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IT News

May 28 upgrade will prompt faculty, staff and students to accept new Wi-Fi certificate

Faculty, staff and students will have to accept a new security certificate on all devices when connecting to WVU.Encrypted and the eduroam network once the new certificate is installed on Sunday, May 28. This change will occur around 8 a.m. and will affect all campuses except Health Sciences.

Information Technology Services does not anticipate any service outage during the time of this upgrade. If you have any problems after this work is complete, please contact or call 304-293-4444.

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Mountaineer Card Services office at Towers complex moving to basement of Brooke

The service window for Mountaineer Card Services at Bennett Tower has moved to the IT Service Center in G49 of Brooke Tower. Card production and support is transitioning to the Computer Repair and Assistance group as part of the integration of the Mountaineer Card program into Information Technology Services.

The support provided at the Mountainlair is not affected by this move. You can find reminders about the many ways to use your card and Mountie Bounty at Add funds to your Mountie Bounty account at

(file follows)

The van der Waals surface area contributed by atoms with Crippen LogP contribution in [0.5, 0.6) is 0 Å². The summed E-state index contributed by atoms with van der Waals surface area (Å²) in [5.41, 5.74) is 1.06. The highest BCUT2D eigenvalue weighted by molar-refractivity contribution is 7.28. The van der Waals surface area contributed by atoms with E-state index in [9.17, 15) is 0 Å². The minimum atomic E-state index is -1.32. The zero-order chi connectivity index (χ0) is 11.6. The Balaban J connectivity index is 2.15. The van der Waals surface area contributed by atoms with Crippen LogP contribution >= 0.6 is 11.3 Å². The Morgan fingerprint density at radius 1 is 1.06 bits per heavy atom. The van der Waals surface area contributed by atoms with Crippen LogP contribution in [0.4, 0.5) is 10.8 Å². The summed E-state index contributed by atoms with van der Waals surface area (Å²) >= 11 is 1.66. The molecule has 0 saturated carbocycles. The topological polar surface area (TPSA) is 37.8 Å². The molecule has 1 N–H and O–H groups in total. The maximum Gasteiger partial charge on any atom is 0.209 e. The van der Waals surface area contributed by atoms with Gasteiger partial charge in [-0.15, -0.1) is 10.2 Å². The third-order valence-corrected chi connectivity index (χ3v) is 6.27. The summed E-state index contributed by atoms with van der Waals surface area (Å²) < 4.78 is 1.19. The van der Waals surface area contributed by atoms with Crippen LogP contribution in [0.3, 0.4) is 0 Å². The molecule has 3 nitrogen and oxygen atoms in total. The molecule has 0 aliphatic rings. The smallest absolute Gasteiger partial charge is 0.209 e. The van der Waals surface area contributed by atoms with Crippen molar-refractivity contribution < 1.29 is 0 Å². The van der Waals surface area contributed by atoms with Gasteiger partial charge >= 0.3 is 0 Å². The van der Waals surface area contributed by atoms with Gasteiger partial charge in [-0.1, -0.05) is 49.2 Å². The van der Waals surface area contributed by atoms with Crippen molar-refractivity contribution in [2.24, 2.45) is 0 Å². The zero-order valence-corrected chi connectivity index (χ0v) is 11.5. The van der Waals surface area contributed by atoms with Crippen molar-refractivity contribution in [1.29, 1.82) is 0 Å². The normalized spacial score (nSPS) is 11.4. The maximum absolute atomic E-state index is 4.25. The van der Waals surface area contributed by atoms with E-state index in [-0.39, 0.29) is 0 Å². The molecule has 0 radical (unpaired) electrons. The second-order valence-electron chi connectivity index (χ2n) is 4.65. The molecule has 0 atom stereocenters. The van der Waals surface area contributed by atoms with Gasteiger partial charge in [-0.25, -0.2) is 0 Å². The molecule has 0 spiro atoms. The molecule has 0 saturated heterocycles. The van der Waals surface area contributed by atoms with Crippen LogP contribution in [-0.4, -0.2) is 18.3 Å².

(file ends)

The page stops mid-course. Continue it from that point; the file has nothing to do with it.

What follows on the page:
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You asked for it: Photo roster available in eCampus starting this summer

Instructors no longer have to request a class photo roster from Mountaineer Card Services for the courses they teach. Starting with summer 2017 sessions, eCampus courses will contain a roster that displays the official Mountaineer ID photo of enrolled students and their username.

The photos are pulled directly from the Mountaineer Card system, which is updated daily. The photo roster is visible only to instructors and teaching assistants; students cannot access or view the roster.

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Ransomware circulating: Send suspicious emails to

Information Technology Services urges faculty, staff and students to be wary of any suspicious emails asking you to open an attachment, regardless of whether the sender is a name you recognize. A global ransomware attack – dubbed Wanna Decryptor or WannaCry -- is under way.

Ransomware encrypts all files on an infected machine, as well as other systems on the network that machine shares. The hackers are then demanding hundreds of dollars in bitcoin to release the files. ITS advises against paying the ransom, as there is no guarantee your data will be released.

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